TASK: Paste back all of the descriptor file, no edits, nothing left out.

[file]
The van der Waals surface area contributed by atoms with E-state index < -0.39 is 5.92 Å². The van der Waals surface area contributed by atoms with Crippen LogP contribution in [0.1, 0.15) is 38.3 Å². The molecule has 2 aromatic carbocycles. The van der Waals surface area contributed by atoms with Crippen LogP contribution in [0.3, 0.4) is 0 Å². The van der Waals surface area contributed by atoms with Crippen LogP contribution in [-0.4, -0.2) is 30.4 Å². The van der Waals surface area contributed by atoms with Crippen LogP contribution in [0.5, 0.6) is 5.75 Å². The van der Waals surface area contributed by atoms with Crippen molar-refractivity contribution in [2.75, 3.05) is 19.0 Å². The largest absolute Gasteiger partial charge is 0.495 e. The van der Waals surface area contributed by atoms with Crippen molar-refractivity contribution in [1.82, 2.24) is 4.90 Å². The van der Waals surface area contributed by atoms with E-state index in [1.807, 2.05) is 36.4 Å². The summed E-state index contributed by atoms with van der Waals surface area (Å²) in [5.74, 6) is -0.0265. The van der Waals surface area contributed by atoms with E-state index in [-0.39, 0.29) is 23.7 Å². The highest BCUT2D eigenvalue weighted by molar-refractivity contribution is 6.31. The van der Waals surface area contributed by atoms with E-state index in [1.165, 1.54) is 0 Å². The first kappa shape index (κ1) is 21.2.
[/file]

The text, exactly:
The van der Waals surface area contributed by atoms with E-state index < -0.39 is 5.92 Å². The van der Waals surface area contributed by atoms with Crippen LogP contribution in [0.1, 0.15) is 38.3 Å². The molecule has 2 aromatic carbocycles. The van der Waals surface area contributed by atoms with Crippen LogP contribution in [0.3, 0.4) is 0 Å². The van der Waals surface area contributed by atoms with Crippen LogP contribution in [-0.4, -0.2) is 30.4 Å². The van der Waals surface area contributed by atoms with Crippen LogP contribution in [0.5, 0.6) is 5.75 Å². The van der Waals surface area contributed by atoms with Crippen molar-refractivity contribution in [2.75, 3.05) is 19.0 Å². The largest absolute Gasteiger partial charge is 0.495 e. The van der Waals surface area contributed by atoms with Crippen molar-refractivity contribution in [1.82, 2.24) is 4.90 Å². The van der Waals surface area contributed by atoms with E-state index in [1.807, 2.05) is 36.4 Å². The summed E-state index contributed by atoms with van der Waals surface area (Å²) in [5.74, 6) is -0.0265. The van der Waals surface area contributed by atoms with E-state index in [-0.39, 0.29) is 23.7 Å². The highest BCUT2D eigenvalue weighted by molar-refractivity contribution is 6.31. The van der Waals surface area contributed by atoms with E-state index in [1.165, 1.54) is 0 Å². The first kappa shape index (κ1) is 21.2.